What I liked/disliked:
The beginning was kinda slow for me , with the author introducing the characters for me it doesn't really get interesting until Jamie comes along. I didn't like duke in the beginning of the book since he came across as a bully, rude , and girl crazy, but then we find out that he's never had a girlfriend before and that he's a secret nerd that enjoys reading and writing. As the story moves along we see the different sides of him and how he grows into becoming a better person. Popular Duke goes from playing basketball, playing video games, and getting drunk at parties to helping a young Jamie make his dreams come true.The same for Cora, in the beginning she is described as being cold and cynical and only seeing the bad in people., but while spending time with duke she finds hope.
Dukes Grandma was hilarious, she could make me laugh even after just reading a serious scene. She was more like Duke's friend.
When I first saw the interaction between Cora and duke I was like Whoa they really hate each other, I taught there was no chance they could ever be friends. I liked that the romance or relationship between duke and Cora wasn't love at first sight. Duke only seems obsess with finding out why she wears all that makeup while Cora tries to ignore him or confronts him about Jamie. Even though the characters are young they deal with grown up situations, like racism, social status, young love, and diversity, as well as the hardships of high school life. It is told from a guys perspective which in my opinion is always more interesting. As the book went on I was really hoping for a miracle, even though you know what's coming you want the best for Jamie. He was a eight year old with a big imagination had bigger hopes and dreams than most people I know. Even though throughout the book he seems to know his days were numbered, he never stops smiling , joking, and worrying about his sister Cora.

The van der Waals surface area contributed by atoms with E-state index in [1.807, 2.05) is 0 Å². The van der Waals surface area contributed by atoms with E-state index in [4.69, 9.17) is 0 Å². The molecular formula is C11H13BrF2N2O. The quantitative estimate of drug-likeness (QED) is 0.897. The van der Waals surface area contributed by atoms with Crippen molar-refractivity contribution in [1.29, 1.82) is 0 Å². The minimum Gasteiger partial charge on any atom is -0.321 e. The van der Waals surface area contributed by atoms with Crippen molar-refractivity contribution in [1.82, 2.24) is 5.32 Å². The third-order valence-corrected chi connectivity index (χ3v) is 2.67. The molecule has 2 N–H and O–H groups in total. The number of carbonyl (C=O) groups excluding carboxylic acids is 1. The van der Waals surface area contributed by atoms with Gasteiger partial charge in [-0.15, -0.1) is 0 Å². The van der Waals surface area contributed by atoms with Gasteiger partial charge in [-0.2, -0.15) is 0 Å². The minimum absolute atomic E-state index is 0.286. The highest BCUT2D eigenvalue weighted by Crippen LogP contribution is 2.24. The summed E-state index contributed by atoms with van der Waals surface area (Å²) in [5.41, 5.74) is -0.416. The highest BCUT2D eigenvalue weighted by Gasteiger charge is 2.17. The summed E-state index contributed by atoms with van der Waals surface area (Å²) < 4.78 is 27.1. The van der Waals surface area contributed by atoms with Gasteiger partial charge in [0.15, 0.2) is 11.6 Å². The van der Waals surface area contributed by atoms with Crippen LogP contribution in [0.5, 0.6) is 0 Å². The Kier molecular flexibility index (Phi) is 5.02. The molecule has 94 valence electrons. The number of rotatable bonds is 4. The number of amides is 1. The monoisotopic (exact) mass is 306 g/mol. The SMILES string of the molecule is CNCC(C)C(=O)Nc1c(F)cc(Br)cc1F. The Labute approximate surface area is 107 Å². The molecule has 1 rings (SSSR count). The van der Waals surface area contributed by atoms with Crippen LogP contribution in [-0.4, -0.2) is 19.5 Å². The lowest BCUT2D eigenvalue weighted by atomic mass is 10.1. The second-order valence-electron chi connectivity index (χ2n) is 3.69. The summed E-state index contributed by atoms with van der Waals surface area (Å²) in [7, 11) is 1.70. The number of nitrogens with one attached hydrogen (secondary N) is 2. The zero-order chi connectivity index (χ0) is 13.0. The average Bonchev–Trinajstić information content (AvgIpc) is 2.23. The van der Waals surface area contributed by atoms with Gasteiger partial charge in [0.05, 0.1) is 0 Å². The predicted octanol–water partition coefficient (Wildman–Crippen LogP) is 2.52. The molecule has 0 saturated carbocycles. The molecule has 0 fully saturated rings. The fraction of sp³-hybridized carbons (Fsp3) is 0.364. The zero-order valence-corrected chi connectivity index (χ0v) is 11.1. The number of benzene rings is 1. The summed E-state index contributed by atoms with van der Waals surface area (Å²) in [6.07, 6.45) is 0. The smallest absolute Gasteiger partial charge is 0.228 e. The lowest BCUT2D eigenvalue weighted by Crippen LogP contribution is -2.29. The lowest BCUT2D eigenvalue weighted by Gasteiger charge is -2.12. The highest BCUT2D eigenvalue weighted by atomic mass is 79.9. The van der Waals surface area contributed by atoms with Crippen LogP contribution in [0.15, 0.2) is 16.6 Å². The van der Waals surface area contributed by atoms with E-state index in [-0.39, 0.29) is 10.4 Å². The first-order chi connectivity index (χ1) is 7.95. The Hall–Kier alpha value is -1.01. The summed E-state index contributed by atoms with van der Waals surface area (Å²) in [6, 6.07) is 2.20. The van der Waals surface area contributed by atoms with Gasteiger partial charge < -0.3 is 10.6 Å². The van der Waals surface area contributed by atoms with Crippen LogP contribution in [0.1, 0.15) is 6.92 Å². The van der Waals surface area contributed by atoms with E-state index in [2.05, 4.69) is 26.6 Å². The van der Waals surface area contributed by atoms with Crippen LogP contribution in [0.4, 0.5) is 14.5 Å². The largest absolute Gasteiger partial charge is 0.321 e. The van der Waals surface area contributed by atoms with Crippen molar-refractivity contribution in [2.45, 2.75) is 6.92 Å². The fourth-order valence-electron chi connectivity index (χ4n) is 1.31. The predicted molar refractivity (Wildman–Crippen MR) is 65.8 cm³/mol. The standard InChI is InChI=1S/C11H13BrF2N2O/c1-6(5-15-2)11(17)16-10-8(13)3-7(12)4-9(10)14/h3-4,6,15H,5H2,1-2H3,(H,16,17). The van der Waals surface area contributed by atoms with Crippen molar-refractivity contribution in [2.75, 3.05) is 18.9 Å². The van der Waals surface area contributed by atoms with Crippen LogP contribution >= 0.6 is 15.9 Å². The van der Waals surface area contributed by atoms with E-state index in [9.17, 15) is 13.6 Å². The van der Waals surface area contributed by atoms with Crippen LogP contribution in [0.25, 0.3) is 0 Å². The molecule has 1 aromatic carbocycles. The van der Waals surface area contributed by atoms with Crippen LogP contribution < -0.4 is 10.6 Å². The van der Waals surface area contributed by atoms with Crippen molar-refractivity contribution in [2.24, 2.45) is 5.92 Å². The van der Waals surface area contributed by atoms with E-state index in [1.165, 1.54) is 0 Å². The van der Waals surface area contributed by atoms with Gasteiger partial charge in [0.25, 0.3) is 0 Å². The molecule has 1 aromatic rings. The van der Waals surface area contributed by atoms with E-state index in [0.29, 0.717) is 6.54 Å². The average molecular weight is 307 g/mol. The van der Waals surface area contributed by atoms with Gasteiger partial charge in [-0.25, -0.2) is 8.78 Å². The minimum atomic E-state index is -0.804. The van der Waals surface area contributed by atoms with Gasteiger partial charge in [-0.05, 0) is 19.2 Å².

Overall, this book is certainly another book that will stay with me, it made me laugh, and feel sad, it also made me appreciate more the people in life. Even though its targeted at younger readers I feel like anyone should read this. I honestly would have never guessed that this would be the authors debuted novel, since she did an amazing job creating this emotional rollercoaster of a book and characters with real emotions that I could in some ways connected with. I love reading books that leave me feeling like I learned something.
“The goal isn’t to live forever. The goal is to create something that will.”— Chuck Palahniuk
“Just because you know the ending doesn’t mean you shouldn’t read it,”
Its not about the ending is about the story
“We age not by years, but by stories”.
“ A wise man once said nothing, was in block letters”.
“Fear does not stop death, it stops life”.
“Maybe it’s not about the happy ending; maybe it’s about the story. “It’s always about the story,” I said. “Jaime taught me that the first time we met. He told me that just because I knew the ending didn’t mean I shouldn’t read the book.”
★P.S. I received a free copy of this book from netgalley in exchange for a honest review.